Readers pay extra! extra! fees for papers Lower ad revenue means higher costs for papers' readers.

September 30, 1991|By Jon Morgan | Jon Morgan,Evening Sun Staff

Newspapers across the country, facing a serious slump in advertising revenues, are digging deeper into their readers' pockets to make up the difference.

John Morton, a newspaper analyst with the Wall Street firm of Lynch, Jones and Ryan, says newspapers have become increasingly aggressive with price increases over the past two years as the business faces a severe downturn.

Several major newspapers have recently broken the 50-cent barrier for non-Sunday newsstand prices. While the prevailing norm remains 35 cents, that will probably give way to 50 cents within the next few years, Morton says.

Effective with today's editions, the Baltimore Sun increased the newsstand price of The Evening Sun and The Sun to 50 cents Monday through Saturday, up from 35 cents. Sunday and home delivery prices were not changed.

The papers' newsstand prices increased from 25 cents to 35 cents 11 months ago.

"Things are pretty tough in the newspaper business all over," says Baltimore Sun spokesman David Belz. He says the company has traditionally priced its papers below industry averages and now hopes to enter the "mainstream."

The New York Times today also increased its non-Sunday newsstand price, from 40 cents to 50 cents within the New York area. The price outside the area, including Baltimore, will remain what it has been since 1989: 50 cents.

Earlier this year, the Philadelphia Daily News went from 35 cents to 50 cents. The Philadelphia Inquirer, which shares ownership with the Daily News, has no plans to increase its 35-cent price, a spokesman says.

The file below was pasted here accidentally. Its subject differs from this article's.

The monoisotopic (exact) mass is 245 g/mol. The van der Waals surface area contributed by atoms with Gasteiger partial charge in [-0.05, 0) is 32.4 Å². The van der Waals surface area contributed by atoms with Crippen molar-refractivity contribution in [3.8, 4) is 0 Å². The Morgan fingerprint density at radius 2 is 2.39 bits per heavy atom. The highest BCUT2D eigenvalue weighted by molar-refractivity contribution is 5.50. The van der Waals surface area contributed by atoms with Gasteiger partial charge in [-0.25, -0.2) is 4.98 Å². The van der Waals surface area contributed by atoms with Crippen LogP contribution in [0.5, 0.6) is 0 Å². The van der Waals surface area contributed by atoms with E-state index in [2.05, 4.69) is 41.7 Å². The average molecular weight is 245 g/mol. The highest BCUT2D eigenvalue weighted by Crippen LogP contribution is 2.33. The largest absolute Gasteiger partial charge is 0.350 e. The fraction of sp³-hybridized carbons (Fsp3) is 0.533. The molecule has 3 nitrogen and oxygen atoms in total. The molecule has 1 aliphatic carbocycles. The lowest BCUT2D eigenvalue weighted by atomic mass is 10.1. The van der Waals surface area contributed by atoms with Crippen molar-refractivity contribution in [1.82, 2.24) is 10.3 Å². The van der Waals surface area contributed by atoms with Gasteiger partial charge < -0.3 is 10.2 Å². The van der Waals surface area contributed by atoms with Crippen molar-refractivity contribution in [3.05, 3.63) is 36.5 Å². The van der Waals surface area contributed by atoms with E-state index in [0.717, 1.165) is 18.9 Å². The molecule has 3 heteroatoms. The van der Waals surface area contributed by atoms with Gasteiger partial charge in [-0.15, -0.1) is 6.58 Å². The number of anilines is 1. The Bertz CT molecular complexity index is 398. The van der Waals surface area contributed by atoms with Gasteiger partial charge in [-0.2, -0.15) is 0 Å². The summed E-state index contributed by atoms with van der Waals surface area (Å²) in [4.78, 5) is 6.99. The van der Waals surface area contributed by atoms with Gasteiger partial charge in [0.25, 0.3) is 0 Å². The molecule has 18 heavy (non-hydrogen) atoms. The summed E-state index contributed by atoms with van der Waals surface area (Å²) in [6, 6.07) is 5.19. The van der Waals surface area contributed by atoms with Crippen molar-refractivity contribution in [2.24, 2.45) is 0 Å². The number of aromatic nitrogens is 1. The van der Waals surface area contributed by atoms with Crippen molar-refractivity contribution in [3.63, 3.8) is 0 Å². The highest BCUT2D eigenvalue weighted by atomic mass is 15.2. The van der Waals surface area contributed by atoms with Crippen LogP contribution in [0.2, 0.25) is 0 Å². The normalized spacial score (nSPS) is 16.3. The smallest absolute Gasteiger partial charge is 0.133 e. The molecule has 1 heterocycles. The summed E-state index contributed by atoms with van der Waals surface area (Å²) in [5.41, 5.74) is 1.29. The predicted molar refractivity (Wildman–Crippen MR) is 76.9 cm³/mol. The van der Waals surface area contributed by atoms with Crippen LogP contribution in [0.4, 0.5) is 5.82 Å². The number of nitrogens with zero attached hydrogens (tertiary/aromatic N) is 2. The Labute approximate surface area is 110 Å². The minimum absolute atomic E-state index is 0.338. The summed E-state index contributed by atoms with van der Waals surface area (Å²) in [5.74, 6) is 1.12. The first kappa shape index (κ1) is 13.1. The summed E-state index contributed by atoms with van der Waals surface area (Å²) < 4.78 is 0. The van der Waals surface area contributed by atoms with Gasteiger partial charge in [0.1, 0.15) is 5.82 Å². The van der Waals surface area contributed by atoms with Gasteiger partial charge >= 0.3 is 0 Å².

The Boston Globe last year raised its price to 35 cents within its metro area, and the price outside the region was raised to 50 cents earlier this year. Home delivery prices increased in March.

L "Expenses have gone up," says Globe spokesman Richard Gulla.

The Washington Post, which faces competition at home from the Washington Times, sells for 25 cents within Washington and 35 cents in the Baltimore area. A spokeswoman did not respond to an inquiry about pricing plans.

USA Today has cost 50 cents for several years and there are no immediate plans to change the price, a spokesman says.

Other 50-cent papers include the St. Louis Post-Dispatch, the Kansas City Star, the New York Post and the Milwaukee Journal. Major papers still charging a quarter -- the bargain basement in the industry -- include the Los Angeles Times, the Denver Post and the Atlanta Journal.

Morton says the reasons for the price increases are simple: major advertisers are paring their ad budgets due to the economic downturn, and direct mail and other advertising outlets are taking business away from newspapers. The result is dramatic drop in ad revenue, which typically accounts for about 80 percent of newspaper income.

Newspapers, restrained by competition from increasing ad rates, have responded with higher prices for readers, he says.

The strategy carries the risk of accelerating a nationwide decline in newspaper readership, he says. But experience indicates most readers put off by price increases tend to adjust and resume buying the paper over the long term, he says.

As a compromise, many newspapers keep home delivery prices low and increase newsstand prices.

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